Careers: Interviews
.NET Guru: Larry Grothaus

This week, Stephen Ibaraki, I.S.P., speaks with Larry Grothaus, Lead Product Manager, .NET Enterprise Solutions, evangelist of the Microsoft .NET Enterprise server and development tools strategy.

Q. What is .NET and how can it be implemented today, in 2002, in 2004, in 2005 and how does it link to XML Web Services?

A. .NET is Microsoft’s platform for XML Web services and is comprised of several pieces including development tools, infrastructure servers, building block services, and the clients needed to deliver an end-to-end rich experience. Building distributed applications using XML Web services is largely recognized as the next major paradigm shift in computing and Microsoft is a leader in working with the industry bodies to develop the standards required to build make XML Web service a reality. Today, these standards include UDDI, WSDL, SOAP, XML, HTTP and TCP/IP.

The benefit of using XML Web services today is that it provides an Internet-native way to connect business systems together – this allows enterprises to solve their most difficult integration issues. Businesses can easily and quickly connect their multitude of disparate internal applications, as well as deeply integrate their systems with those of their partners and customers, regardless of vendor, platform or development language. Longer term, XML Web services will enable a new generation of business and consumer solutions that put the user in control of their personal network of communication devices and applications.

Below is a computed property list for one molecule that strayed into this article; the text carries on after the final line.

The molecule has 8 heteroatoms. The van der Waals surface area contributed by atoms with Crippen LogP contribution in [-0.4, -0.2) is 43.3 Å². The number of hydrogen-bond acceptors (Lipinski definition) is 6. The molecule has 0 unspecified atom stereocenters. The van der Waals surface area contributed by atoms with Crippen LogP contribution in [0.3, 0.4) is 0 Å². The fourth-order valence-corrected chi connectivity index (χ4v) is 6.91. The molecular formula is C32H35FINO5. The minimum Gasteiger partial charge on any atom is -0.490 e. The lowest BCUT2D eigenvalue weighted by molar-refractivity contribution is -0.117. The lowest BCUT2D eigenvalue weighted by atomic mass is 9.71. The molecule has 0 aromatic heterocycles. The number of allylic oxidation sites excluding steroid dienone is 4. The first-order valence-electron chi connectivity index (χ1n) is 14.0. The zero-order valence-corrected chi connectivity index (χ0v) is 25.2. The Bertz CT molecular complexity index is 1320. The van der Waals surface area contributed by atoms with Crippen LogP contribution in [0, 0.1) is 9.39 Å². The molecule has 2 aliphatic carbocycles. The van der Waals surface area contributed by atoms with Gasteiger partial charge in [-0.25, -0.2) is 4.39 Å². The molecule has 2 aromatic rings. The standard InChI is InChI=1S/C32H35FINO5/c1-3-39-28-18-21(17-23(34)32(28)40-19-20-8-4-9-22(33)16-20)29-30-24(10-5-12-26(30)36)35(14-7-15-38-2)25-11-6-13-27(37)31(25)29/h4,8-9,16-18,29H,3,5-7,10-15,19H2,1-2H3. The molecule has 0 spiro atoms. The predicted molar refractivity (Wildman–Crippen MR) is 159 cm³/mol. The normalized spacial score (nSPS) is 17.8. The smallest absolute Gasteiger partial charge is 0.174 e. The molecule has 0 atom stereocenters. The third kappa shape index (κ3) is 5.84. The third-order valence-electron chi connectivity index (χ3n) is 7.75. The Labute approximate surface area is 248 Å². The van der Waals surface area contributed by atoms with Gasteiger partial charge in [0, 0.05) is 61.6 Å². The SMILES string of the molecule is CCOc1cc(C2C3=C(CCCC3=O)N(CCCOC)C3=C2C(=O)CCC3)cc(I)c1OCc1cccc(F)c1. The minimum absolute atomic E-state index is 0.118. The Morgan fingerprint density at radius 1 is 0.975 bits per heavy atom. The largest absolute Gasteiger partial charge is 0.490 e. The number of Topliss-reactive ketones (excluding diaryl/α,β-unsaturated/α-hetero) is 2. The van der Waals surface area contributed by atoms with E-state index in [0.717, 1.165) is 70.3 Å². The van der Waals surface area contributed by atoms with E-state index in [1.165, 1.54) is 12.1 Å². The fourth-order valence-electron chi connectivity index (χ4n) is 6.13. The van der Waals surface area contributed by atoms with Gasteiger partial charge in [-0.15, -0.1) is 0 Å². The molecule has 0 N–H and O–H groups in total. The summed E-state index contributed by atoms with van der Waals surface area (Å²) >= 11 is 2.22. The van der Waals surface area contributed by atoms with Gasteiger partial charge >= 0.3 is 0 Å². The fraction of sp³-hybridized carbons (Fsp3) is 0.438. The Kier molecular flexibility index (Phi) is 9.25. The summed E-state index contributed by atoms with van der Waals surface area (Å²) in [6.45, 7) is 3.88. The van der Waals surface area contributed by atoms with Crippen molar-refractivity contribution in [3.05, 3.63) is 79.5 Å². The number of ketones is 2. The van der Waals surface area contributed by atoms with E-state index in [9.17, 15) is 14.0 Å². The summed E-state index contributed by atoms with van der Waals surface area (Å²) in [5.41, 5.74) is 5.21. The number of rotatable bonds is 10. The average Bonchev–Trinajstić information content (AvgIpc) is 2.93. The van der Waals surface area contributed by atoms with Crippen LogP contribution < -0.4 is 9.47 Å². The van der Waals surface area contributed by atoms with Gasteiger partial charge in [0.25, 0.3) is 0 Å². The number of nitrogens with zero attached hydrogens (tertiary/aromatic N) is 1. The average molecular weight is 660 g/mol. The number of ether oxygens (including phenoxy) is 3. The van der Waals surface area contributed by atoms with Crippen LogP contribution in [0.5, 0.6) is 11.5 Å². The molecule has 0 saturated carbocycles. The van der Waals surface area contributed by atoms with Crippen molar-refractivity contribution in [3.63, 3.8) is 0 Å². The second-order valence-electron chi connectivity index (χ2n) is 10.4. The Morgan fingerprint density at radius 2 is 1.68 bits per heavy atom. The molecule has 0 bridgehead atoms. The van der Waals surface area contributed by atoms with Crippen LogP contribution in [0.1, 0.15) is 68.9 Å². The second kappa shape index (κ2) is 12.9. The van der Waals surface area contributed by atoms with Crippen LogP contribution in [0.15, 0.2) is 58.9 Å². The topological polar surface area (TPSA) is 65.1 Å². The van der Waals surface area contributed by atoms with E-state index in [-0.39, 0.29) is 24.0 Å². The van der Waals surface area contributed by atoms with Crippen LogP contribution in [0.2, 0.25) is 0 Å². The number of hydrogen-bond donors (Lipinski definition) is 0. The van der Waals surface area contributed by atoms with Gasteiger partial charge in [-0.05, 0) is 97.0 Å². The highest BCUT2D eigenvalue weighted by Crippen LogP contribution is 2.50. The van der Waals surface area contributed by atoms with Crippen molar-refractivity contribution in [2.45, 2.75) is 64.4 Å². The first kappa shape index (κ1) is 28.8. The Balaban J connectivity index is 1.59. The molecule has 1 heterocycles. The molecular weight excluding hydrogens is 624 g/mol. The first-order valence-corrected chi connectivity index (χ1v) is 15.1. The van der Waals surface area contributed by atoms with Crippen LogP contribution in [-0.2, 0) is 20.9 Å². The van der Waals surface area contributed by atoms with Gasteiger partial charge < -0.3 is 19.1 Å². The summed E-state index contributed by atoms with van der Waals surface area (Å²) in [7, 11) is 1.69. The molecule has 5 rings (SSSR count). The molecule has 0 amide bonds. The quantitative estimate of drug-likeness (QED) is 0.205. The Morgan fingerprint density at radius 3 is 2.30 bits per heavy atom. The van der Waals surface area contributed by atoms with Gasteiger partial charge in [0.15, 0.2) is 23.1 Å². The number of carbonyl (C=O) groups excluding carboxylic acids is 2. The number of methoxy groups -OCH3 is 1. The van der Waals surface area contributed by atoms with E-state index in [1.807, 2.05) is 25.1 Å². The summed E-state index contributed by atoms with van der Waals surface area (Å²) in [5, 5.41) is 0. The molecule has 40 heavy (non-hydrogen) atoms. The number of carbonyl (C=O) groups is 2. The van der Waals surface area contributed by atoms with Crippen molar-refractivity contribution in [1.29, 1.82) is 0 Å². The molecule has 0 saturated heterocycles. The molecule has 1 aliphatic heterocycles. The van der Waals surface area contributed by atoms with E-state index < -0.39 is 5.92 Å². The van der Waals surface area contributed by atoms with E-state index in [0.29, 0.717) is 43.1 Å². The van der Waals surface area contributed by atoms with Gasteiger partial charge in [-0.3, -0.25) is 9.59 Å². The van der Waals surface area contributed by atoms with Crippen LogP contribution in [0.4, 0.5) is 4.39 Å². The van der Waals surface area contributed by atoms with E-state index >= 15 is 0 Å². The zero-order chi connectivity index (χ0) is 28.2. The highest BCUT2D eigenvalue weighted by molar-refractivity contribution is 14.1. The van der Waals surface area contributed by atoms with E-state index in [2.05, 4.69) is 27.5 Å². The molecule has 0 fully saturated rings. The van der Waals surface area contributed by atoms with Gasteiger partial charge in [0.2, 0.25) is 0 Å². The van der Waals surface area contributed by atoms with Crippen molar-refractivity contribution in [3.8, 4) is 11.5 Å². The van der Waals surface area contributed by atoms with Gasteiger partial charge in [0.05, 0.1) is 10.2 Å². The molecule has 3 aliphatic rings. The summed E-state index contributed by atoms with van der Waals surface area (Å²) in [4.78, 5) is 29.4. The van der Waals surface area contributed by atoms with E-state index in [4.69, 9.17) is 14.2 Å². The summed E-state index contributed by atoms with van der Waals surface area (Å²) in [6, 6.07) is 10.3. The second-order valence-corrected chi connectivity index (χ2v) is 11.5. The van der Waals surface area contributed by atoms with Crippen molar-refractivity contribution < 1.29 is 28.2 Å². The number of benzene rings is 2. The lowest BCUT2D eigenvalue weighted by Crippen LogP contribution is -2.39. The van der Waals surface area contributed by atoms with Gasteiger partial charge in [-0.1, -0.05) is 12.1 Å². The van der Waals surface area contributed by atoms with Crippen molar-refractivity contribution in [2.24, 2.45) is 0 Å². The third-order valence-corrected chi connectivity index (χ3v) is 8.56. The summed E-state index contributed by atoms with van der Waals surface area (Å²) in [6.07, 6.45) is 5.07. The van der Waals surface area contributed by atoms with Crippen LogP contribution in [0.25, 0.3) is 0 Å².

Today, .NET is being implemented by a variety of customers, such as Dollar Rent-A-Car, Scandinavian Airlines System (SAS) and EmpowerNet, to name a few. These customers are using .NET to create and deploy XML Web services enabling them to achieve greater business efficiencies and to build better relationships with business partners.

Q. What does .NET mean for developers today, in 2002, in 2004, and in 2005?

A. With .NET, developers have the broadest and deepest platform for XML Web services in the industry. This platform includes enterprise servers, device software, a set of XML Web services that act as building blocks, and tools and middleware – all built from the ground up for XML Web services. The biggest, near-term step forward is the new tools and middleware, Microsoft Visual Studio .NET and the Microsoft .NET Framework, that help developers to easily and quickly build, secure, deploy, run and scale XML Web services.